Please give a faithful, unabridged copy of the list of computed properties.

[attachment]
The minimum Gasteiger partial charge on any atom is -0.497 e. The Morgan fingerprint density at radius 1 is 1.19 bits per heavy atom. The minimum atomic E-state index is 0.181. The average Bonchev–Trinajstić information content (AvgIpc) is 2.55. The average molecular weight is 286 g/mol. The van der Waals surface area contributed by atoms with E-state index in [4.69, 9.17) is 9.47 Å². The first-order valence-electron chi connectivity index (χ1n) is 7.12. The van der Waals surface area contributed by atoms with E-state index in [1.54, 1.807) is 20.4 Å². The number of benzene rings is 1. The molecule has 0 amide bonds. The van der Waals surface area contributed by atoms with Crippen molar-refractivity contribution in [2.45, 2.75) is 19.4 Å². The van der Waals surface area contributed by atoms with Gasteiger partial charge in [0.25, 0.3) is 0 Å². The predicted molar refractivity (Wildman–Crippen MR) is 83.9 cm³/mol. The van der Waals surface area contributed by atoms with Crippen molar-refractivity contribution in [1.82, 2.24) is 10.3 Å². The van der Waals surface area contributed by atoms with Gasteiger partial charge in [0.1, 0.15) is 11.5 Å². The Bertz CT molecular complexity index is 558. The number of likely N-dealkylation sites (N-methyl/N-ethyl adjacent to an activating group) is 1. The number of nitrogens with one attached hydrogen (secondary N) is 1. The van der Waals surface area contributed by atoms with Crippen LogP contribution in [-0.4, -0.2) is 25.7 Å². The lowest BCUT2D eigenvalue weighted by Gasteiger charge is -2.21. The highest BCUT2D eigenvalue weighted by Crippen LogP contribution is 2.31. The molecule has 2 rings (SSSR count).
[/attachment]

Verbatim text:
The minimum Gasteiger partial charge on any atom is -0.497 e. The Morgan fingerprint density at radius 1 is 1.19 bits per heavy atom. The minimum atomic E-state index is 0.181. The average Bonchev–Trinajstić information content (AvgIpc) is 2.55. The average molecular weight is 286 g/mol. The van der Waals surface area contributed by atoms with E-state index in [4.69, 9.17) is 9.47 Å². The first-order valence-electron chi connectivity index (χ1n) is 7.12. The van der Waals surface area contributed by atoms with E-state index in [1.54, 1.807) is 20.4 Å². The number of benzene rings is 1. The molecule has 0 amide bonds. The van der Waals surface area contributed by atoms with Crippen molar-refractivity contribution in [2.45, 2.75) is 19.4 Å². The van der Waals surface area contributed by atoms with Gasteiger partial charge in [0.25, 0.3) is 0 Å². The predicted molar refractivity (Wildman–Crippen MR) is 83.9 cm³/mol. The van der Waals surface area contributed by atoms with Crippen molar-refractivity contribution in [1.82, 2.24) is 10.3 Å². The van der Waals surface area contributed by atoms with Gasteiger partial charge in [0.1, 0.15) is 11.5 Å². The Bertz CT molecular complexity index is 558. The number of likely N-dealkylation sites (N-methyl/N-ethyl adjacent to an activating group) is 1. The number of nitrogens with one attached hydrogen (secondary N) is 1. The van der Waals surface area contributed by atoms with Crippen LogP contribution in [-0.4, -0.2) is 25.7 Å². The lowest BCUT2D eigenvalue weighted by Gasteiger charge is -2.21. The highest BCUT2D eigenvalue weighted by Crippen LogP contribution is 2.31. The molecule has 2 rings (SSSR count).